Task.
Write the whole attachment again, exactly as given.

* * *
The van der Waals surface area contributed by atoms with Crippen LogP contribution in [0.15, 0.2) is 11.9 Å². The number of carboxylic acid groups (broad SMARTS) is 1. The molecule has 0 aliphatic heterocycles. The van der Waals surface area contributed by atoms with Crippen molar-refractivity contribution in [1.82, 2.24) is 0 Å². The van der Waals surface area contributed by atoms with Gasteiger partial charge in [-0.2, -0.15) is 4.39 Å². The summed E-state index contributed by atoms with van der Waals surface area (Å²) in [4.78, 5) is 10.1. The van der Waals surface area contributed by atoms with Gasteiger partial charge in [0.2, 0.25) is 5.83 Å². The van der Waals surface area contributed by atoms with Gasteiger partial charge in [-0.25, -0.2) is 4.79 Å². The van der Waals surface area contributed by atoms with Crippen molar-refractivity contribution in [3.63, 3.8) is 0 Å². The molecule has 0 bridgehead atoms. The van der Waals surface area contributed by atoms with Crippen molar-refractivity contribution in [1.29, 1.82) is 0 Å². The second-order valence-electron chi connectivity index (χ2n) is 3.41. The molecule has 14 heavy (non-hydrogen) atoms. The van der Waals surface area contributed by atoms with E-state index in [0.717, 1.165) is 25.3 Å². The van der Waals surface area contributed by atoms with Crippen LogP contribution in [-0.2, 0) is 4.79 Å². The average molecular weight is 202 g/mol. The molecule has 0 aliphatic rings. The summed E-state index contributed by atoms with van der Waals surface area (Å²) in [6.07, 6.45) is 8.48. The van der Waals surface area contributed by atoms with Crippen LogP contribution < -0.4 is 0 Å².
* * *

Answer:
The van der Waals surface area contributed by atoms with Crippen LogP contribution in [0.15, 0.2) is 11.9 Å². The number of carboxylic acid groups (broad SMARTS) is 1. The molecule has 0 aliphatic heterocycles. The van der Waals surface area contributed by atoms with Crippen molar-refractivity contribution in [1.82, 2.24) is 0 Å². The van der Waals surface area contributed by atoms with Gasteiger partial charge in [-0.2, -0.15) is 4.39 Å². The summed E-state index contributed by atoms with van der Waals surface area (Å²) in [4.78, 5) is 10.1. The van der Waals surface area contributed by atoms with Gasteiger partial charge in [0.2, 0.25) is 5.83 Å². The van der Waals surface area contributed by atoms with Gasteiger partial charge in [-0.25, -0.2) is 4.79 Å². The van der Waals surface area contributed by atoms with Crippen molar-refractivity contribution in [3.63, 3.8) is 0 Å². The molecule has 0 bridgehead atoms. The van der Waals surface area contributed by atoms with Crippen molar-refractivity contribution in [1.29, 1.82) is 0 Å². The second-order valence-electron chi connectivity index (χ2n) is 3.41. The molecule has 14 heavy (non-hydrogen) atoms. The van der Waals surface area contributed by atoms with E-state index in [0.717, 1.165) is 25.3 Å². The van der Waals surface area contributed by atoms with Crippen LogP contribution in [-0.2, 0) is 4.79 Å². The average molecular weight is 202 g/mol. The molecule has 0 aliphatic rings. The summed E-state index contributed by atoms with van der Waals surface area (Å²) in [6.07, 6.45) is 8.48. The van der Waals surface area contributed by atoms with Crippen LogP contribution < -0.4 is 0 Å².